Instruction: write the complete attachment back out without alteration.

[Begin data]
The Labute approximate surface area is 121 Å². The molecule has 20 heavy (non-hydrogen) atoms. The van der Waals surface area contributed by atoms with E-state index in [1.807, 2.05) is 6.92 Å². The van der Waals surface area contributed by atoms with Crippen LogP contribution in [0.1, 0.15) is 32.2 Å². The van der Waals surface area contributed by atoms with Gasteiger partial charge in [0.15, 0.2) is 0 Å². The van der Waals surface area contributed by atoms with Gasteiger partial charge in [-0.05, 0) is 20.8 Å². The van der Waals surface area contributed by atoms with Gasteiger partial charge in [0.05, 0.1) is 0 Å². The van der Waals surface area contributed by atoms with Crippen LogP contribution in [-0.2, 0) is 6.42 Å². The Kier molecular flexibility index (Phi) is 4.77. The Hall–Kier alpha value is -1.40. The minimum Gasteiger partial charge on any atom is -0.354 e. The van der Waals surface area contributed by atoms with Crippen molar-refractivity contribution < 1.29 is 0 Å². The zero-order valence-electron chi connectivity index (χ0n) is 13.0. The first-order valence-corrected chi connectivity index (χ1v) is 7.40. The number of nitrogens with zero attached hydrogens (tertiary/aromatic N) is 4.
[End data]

The Labute approximate surface area is 121 Å². The molecule has 20 heavy (non-hydrogen) atoms. The van der Waals surface area contributed by atoms with E-state index in [1.807, 2.05) is 6.92 Å². The van der Waals surface area contributed by atoms with Crippen LogP contribution in [0.1, 0.15) is 32.2 Å². The van der Waals surface area contributed by atoms with Gasteiger partial charge in [0.15, 0.2) is 0 Å². The van der Waals surface area contributed by atoms with Gasteiger partial charge in [-0.05, 0) is 20.8 Å². The van der Waals surface area contributed by atoms with Gasteiger partial charge in [0.05, 0.1) is 0 Å². The van der Waals surface area contributed by atoms with Crippen LogP contribution in [-0.2, 0) is 6.42 Å². The Kier molecular flexibility index (Phi) is 4.77. The Hall–Kier alpha value is -1.40. The minimum Gasteiger partial charge on any atom is -0.354 e. The van der Waals surface area contributed by atoms with Crippen molar-refractivity contribution < 1.29 is 0 Å². The zero-order valence-electron chi connectivity index (χ0n) is 13.0. The first-order valence-corrected chi connectivity index (χ1v) is 7.40. The number of nitrogens with zero attached hydrogens (tertiary/aromatic N) is 4.